Blue Shield in dispute with Sutter Health over costs


In a high-stakes fight over healthcare costs, insurance giant Blue Shield of California contends that a major hospital chain is trying to hide some of its business practices from public scrutiny.

The dispute has prevented Blue Shield and Sutter Health, which runs 23 hospitals in Northern California, from reaching a new contract that could affect numerous employers and consumers. Their previous agreement expired Dec. 31.

Blue Shield said state regulators were notified and it’s informing about 280,000 health plan members that they might lose network coverage with Sutter doctors and hospitals.


Health plans and hospital systems frequently bicker over rates and a temporary impasse can be part of the negotiations. But Sutter has already drawn attention for its high prices and market power.

California Atty. Gen. Kamala D. Harris has been investigating the conduct of Sutter and other big hospital chains and whether their market clout has harmed consumers. Last year, a union trust representing more than 60,000 grocery workers and dependents sued Sutter in state court, accusing it of imposing anticompetitive terms and “illegally inflated prices.”

Blue Shield has taken a similar stance against Sutter, saying its prices are up to 30% higher than other hospitals. The San Francisco insurer said Sutter is insisting on mandatory arbitration for all disputes. Such a policy would block the health plan and employers from suing Sutter for anticompetitive practices in open court, Blue Shield said.

“Sutter has a long history of driving up the cost of healthcare,” said Blue Shield spokesman Steve Shivinsky. “Now they are seeking new contract terms that would insulate them from any potential litigation.”

Sutter said arbitration is commonly used to resolve disputes and Blue Shield’s demands would diminish patient care. The Sacramento-based health system also said state data show that its charges per hospital discharge are at or below its peers.

“Blue Shield is demanding significant rate rollbacks as well as several changes to language that has been in our contracts for years,” Sutter spokesman Bill Gleeson said. “Rate rollbacks of the magnitude that Blue Shield demands would have a negative impact on the level of healthcare services we offer.”


This latest tussle comes amid growing concern nationwide about the toll from industry consolidation. Prodded by the federal health law, hospitals have been merging and buying up more physician practices, surgery centers and clinics.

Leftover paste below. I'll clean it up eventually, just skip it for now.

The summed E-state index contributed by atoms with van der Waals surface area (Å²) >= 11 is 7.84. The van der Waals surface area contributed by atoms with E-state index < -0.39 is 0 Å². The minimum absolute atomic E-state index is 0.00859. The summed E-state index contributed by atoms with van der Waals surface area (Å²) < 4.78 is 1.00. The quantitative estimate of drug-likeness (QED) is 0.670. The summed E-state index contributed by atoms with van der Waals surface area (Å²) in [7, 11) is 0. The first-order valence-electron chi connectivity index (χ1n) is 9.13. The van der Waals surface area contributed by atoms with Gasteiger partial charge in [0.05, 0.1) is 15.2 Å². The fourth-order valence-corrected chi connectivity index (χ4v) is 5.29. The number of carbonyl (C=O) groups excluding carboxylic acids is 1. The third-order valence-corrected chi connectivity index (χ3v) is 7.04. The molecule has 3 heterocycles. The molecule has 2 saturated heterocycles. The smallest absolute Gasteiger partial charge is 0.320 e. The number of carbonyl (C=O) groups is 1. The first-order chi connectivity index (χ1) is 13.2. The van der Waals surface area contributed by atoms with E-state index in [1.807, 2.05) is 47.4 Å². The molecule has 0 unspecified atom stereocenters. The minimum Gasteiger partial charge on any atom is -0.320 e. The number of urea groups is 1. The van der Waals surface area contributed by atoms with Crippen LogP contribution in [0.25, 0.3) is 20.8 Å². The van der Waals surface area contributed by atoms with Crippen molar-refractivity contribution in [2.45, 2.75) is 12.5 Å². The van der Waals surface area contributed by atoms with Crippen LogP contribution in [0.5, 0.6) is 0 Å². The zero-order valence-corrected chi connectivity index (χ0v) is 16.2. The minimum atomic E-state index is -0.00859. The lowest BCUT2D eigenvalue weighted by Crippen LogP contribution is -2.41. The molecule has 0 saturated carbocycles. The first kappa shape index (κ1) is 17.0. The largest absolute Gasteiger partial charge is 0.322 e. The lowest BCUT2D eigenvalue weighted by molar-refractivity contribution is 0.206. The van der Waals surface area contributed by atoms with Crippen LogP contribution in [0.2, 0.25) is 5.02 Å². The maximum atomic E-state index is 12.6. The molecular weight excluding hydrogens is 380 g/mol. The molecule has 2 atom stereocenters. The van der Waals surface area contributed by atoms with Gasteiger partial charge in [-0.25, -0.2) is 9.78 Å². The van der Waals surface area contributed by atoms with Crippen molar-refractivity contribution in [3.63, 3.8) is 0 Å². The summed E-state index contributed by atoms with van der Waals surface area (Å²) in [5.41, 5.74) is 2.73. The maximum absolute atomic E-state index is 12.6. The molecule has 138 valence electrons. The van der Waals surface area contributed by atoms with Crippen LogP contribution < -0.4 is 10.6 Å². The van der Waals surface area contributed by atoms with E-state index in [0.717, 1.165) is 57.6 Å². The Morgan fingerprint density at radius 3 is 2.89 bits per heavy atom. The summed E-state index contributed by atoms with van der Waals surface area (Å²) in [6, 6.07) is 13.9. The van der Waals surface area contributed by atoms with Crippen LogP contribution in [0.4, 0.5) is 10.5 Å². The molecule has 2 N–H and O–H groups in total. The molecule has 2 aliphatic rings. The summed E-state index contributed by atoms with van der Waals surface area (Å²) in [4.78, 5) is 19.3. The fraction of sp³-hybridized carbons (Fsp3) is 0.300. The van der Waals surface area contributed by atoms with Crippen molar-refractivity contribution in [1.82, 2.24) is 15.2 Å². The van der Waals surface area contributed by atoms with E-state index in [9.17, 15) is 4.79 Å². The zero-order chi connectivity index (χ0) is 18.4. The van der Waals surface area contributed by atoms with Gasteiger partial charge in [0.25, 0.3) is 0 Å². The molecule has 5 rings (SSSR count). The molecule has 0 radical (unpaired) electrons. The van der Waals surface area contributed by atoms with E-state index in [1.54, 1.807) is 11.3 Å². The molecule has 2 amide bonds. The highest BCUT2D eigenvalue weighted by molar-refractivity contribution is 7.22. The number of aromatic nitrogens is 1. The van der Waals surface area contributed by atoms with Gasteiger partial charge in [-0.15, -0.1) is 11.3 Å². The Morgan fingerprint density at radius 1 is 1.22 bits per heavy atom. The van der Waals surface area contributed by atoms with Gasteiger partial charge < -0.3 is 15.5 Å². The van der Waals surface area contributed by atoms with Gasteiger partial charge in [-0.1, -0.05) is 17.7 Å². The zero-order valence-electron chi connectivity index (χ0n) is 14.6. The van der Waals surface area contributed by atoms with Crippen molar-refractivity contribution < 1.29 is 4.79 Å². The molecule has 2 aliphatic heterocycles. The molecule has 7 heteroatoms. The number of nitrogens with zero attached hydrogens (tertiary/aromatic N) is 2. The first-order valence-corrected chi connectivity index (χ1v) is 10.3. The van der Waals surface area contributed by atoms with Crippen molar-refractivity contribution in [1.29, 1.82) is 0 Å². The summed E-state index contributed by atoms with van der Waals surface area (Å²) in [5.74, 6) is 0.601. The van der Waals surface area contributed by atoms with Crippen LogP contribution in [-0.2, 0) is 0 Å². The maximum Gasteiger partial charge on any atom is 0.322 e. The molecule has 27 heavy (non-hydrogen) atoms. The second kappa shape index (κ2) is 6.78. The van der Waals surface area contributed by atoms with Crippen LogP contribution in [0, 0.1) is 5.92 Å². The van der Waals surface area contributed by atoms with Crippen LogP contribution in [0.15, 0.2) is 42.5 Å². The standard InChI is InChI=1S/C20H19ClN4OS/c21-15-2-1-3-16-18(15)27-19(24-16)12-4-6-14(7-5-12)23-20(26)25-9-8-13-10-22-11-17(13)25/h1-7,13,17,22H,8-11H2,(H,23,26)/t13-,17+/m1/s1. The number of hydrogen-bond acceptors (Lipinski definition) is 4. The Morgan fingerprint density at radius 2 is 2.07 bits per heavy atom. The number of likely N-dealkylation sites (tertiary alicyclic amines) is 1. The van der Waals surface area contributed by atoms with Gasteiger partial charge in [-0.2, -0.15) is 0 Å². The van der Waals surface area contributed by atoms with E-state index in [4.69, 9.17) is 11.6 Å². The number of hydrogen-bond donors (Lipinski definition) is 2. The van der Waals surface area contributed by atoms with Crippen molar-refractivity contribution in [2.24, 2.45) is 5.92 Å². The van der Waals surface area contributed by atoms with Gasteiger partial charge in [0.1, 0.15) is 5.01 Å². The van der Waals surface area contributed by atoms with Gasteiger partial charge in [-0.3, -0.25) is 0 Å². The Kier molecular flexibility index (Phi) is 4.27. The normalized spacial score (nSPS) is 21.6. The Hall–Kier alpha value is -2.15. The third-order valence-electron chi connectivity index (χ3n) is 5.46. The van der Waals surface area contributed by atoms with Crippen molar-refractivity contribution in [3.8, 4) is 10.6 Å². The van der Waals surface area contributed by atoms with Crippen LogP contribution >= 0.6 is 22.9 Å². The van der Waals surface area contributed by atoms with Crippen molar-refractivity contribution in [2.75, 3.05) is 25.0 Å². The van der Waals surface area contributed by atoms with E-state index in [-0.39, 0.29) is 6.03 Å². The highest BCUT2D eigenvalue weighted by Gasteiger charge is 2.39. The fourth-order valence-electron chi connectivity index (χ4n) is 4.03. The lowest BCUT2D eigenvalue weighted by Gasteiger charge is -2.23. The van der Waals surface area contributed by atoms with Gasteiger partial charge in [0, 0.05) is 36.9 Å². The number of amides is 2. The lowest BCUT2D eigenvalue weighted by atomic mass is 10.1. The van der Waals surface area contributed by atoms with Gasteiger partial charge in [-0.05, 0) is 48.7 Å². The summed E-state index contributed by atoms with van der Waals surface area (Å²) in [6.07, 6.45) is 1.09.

Industry officials tout the efficiencies that can be gained and the ability to better integrate the fragmented care patients receive from multiple providers.

But some health policy experts and employers say care coordination can be achieved without consolidation and such tie-ups merely serve to reduce competition.

James Robinson, a UC Berkeley professor of health economics, published a study in October showing hospital ownership of physician groups in California led to 10% to 20% higher costs overall for patient care.

“Consolidation can create better coordination and efficiencies in healthcare,” Robinson said. “However, it can also create opportunities for higher prices.”

In April, the United Food and Commercial Workers and its Employers Benefit Trust sued Sutter in San Francisco Superior Court.


The suit said Sutter’s hospital prices in San Francisco have exceeded those of competitors by as much as 56%. It also said an overnight hospital stay at Sutter hospitals in San Francisco or Sacramento cost at least 38% more than a comparable stay in the more competitive Los Angeles market.

“Sutter’s illegal conduct has resulted in inflated prices that far exceed the prices its hospitals could charge in a free, competitive market,” the union trust said in its complaint.

Sutter said the allegations in the complaint are inaccurate and “we fully expect to win the lawsuit on the merits.”

On the state inquiry, Sutter said “we have provided information about our contracting practices in response to the attorney general’s request.”

In the first nine months of 2014, Sutter reported operating revenue of $7.24 billion and net income of $228 million.

The network lapse won’t affect patients immediately. Blue Shield and Sutter said they have agreed to a six-month transition period for people with preferred-provider organization, or PPO, plans. HMO members assigned to a Sutter primary-care doctor would be reassigned to a new medical group effective April 1, according to Blue Shield.


Twitter: @chadterhune